On a global scale, more people are moving to cities than ever before. We are now building cities for 3 billion people, a doubling of the urban environment. Sustainable cities are critical for creating a livable future for humanity. For Peter Calthorpe, founder of Calthorpe Associates, the largest problem with existing cities is the issue of sprawl.
When people in America think of sprawl, we think of cities like Houston that have high-density centers, low-density housing and commercial districts on the periphery. As the Economist stated in an article on the city, “For a view of Houston’s economy, get in a car.”
But, according to Calthorpe, sprawl can be more broadly described as city design that “isolates people” into separate land use enclaves and hampers the cross-fertilization of commerce and ideas. He points to China’s superblocks as an example of how sprawl can manifest itself in very high-density areas.
China is an example of another type of sprawl: high-density sprawl, with everything isolated in superblocks. Chinese superblocks are often gated blocks with upwards of 5,000 units in them. No one knows their neighbors. There are no sidewalks or ground floor shops. It’s completely sterile.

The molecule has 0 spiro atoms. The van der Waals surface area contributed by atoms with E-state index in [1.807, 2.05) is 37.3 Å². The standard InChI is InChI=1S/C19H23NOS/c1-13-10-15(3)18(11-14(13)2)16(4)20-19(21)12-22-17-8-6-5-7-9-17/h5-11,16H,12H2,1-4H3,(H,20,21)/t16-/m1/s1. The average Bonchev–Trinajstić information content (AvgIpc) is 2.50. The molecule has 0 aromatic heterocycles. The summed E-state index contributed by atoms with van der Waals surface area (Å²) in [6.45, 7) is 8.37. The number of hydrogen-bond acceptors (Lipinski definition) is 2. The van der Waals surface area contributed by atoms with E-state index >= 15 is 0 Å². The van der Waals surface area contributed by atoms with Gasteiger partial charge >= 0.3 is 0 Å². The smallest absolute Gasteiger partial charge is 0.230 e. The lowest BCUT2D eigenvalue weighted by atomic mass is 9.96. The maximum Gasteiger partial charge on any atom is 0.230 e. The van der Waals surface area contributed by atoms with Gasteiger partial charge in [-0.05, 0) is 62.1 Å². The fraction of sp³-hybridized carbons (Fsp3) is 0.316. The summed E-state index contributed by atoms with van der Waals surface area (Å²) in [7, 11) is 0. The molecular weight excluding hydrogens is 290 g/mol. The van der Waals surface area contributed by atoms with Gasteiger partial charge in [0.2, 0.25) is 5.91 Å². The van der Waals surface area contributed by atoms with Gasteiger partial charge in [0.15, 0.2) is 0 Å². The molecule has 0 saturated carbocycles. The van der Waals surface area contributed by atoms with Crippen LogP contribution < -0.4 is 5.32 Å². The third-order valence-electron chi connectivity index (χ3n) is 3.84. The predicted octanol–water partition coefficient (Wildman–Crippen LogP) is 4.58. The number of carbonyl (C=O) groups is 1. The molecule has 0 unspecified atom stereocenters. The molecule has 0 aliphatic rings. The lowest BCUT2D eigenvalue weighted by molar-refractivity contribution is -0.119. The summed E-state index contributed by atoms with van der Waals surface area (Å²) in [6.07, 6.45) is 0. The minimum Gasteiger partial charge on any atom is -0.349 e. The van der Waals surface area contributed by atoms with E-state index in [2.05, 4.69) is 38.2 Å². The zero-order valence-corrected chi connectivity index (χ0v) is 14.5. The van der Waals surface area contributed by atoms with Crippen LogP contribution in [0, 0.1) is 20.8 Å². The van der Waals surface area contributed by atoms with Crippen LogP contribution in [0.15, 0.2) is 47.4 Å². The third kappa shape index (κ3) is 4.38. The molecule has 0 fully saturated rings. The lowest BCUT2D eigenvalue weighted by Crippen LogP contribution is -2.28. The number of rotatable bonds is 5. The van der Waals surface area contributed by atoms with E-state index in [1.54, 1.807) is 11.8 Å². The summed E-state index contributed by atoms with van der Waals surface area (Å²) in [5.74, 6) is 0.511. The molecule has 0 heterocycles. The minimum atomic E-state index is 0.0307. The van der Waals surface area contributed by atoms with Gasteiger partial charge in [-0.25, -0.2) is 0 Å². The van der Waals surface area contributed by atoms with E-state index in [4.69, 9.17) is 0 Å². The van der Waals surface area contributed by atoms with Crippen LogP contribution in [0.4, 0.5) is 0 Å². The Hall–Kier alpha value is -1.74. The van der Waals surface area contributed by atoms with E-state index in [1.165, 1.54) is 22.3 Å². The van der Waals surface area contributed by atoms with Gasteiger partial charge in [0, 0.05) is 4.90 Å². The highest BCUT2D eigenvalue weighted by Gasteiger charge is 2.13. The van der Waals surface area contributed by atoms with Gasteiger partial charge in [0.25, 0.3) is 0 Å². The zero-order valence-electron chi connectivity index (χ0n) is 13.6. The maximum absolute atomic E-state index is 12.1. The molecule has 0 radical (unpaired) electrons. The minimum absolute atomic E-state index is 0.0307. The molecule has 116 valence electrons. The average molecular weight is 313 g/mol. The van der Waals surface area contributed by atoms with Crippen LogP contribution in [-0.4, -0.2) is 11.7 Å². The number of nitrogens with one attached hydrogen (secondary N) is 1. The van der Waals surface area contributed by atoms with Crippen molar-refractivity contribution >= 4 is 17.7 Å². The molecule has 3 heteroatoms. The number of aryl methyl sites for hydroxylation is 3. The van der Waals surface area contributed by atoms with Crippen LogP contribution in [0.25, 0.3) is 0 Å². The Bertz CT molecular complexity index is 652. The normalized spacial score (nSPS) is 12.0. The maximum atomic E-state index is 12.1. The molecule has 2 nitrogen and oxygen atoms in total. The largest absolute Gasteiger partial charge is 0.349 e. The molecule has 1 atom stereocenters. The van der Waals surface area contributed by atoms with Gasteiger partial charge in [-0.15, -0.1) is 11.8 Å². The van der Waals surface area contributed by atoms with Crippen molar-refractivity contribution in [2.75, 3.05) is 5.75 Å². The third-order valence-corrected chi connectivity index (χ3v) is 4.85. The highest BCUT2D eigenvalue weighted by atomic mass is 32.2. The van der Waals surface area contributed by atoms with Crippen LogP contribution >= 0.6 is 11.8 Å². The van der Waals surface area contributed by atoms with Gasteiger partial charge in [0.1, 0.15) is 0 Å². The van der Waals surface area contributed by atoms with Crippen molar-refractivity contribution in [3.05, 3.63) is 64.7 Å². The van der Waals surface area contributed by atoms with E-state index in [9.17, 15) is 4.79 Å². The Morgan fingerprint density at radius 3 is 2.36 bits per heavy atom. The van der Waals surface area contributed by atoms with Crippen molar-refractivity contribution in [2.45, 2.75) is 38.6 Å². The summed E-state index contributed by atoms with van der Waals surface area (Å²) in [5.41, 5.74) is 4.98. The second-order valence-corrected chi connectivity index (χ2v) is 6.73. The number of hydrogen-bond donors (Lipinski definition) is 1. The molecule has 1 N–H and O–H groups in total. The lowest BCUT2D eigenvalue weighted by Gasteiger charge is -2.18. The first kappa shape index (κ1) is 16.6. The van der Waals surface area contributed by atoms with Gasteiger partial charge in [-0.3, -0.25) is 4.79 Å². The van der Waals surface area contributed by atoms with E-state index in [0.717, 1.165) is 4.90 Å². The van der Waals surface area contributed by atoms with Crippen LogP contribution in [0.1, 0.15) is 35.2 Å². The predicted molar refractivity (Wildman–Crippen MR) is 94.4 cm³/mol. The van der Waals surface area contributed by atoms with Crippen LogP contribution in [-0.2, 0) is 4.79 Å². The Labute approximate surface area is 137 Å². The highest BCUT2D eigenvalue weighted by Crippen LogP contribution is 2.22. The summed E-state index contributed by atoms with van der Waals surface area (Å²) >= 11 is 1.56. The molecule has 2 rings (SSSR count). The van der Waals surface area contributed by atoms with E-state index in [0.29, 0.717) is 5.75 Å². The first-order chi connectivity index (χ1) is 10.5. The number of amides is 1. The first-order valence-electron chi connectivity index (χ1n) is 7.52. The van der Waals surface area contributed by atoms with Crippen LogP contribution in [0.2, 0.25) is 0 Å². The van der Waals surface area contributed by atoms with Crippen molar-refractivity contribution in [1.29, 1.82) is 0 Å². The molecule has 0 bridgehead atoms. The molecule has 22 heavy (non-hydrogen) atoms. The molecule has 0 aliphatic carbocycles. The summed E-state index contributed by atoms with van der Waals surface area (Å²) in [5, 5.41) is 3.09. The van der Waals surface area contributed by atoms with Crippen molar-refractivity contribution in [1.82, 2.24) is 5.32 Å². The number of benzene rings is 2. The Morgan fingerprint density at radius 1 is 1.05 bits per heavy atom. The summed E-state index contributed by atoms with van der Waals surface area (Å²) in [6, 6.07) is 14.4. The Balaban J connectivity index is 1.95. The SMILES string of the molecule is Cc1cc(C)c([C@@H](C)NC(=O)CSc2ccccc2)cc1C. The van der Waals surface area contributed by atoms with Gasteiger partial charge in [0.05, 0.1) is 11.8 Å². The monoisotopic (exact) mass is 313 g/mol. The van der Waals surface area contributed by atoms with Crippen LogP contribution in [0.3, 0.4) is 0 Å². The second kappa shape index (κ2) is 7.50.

“Each superblock has repetitious, high-rise apartment towers with a total of around 5,000 units. My design is made up of small urban blocks with green courtyards, each having only 500 units, where you can walk or bike to eat and shop -- where neighbors can actually recognize one another. The buildings will vary from four stories to 30 stories. And this design will house the same number of people per acre while leaving enough open space for parks and greenways.
One of the things we're finding is that the city government can make more money selling land this way, because they now have more customers. When you build in this pattern, smaller developers can participate -- not just the big guys who put up the superblocks.”
China has a huge incentive to rethink cities quickly. About 300 million Chinese are expected to move into urban environments in the coming years. And the government has hired Calthorpe Associates to come up with a master plans for six cities in China to make this a smooth transition.